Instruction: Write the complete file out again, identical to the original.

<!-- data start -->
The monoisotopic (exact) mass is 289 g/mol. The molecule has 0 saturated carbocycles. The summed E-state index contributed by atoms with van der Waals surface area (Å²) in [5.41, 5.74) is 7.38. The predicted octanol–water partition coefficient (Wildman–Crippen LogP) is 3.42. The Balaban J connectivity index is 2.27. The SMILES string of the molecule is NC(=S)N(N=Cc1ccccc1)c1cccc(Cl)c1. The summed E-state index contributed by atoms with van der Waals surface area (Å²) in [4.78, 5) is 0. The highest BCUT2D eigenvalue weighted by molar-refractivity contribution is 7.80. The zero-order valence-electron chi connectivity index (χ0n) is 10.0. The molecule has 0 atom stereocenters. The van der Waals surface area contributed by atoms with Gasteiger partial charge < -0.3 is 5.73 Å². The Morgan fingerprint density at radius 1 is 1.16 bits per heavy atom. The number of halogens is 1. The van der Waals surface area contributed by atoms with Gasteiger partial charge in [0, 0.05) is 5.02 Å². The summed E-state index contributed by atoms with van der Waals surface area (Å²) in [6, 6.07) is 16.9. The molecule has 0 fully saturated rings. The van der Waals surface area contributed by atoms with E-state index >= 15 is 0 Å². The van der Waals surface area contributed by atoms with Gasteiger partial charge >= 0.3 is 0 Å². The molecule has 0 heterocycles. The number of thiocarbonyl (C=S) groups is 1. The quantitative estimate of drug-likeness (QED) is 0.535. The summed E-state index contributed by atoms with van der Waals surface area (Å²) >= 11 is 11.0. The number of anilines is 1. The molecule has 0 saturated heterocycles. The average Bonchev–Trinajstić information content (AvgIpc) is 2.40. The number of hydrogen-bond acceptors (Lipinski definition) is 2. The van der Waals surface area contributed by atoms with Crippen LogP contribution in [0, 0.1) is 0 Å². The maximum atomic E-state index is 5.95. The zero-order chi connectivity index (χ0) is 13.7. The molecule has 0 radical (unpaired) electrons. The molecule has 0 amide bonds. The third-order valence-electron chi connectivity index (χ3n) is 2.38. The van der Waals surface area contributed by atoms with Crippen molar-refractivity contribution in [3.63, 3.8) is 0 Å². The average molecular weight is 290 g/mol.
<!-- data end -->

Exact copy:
The monoisotopic (exact) mass is 289 g/mol. The molecule has 0 saturated carbocycles. The summed E-state index contributed by atoms with van der Waals surface area (Å²) in [5.41, 5.74) is 7.38. The predicted octanol–water partition coefficient (Wildman–Crippen LogP) is 3.42. The Balaban J connectivity index is 2.27. The SMILES string of the molecule is NC(=S)N(N=Cc1ccccc1)c1cccc(Cl)c1. The summed E-state index contributed by atoms with van der Waals surface area (Å²) in [4.78, 5) is 0. The highest BCUT2D eigenvalue weighted by molar-refractivity contribution is 7.80. The zero-order valence-electron chi connectivity index (χ0n) is 10.0. The molecule has 0 atom stereocenters. The van der Waals surface area contributed by atoms with Gasteiger partial charge < -0.3 is 5.73 Å². The Morgan fingerprint density at radius 1 is 1.16 bits per heavy atom. The number of halogens is 1. The van der Waals surface area contributed by atoms with Gasteiger partial charge in [0, 0.05) is 5.02 Å². The summed E-state index contributed by atoms with van der Waals surface area (Å²) in [6, 6.07) is 16.9. The molecule has 0 fully saturated rings. The van der Waals surface area contributed by atoms with E-state index >= 15 is 0 Å². The van der Waals surface area contributed by atoms with Gasteiger partial charge >= 0.3 is 0 Å². The molecule has 0 heterocycles. The number of thiocarbonyl (C=S) groups is 1. The quantitative estimate of drug-likeness (QED) is 0.535. The summed E-state index contributed by atoms with van der Waals surface area (Å²) >= 11 is 11.0. The number of anilines is 1. The molecule has 0 saturated heterocycles. The average Bonchev–Trinajstić information content (AvgIpc) is 2.40. The number of hydrogen-bond acceptors (Lipinski definition) is 2. The van der Waals surface area contributed by atoms with Crippen LogP contribution in [0, 0.1) is 0 Å². The maximum atomic E-state index is 5.95. The zero-order chi connectivity index (χ0) is 13.7. The molecule has 0 radical (unpaired) electrons. The molecule has 0 amide bonds. The third-order valence-electron chi connectivity index (χ3n) is 2.38. The van der Waals surface area contributed by atoms with Crippen molar-refractivity contribution in [3.63, 3.8) is 0 Å². The average molecular weight is 290 g/mol.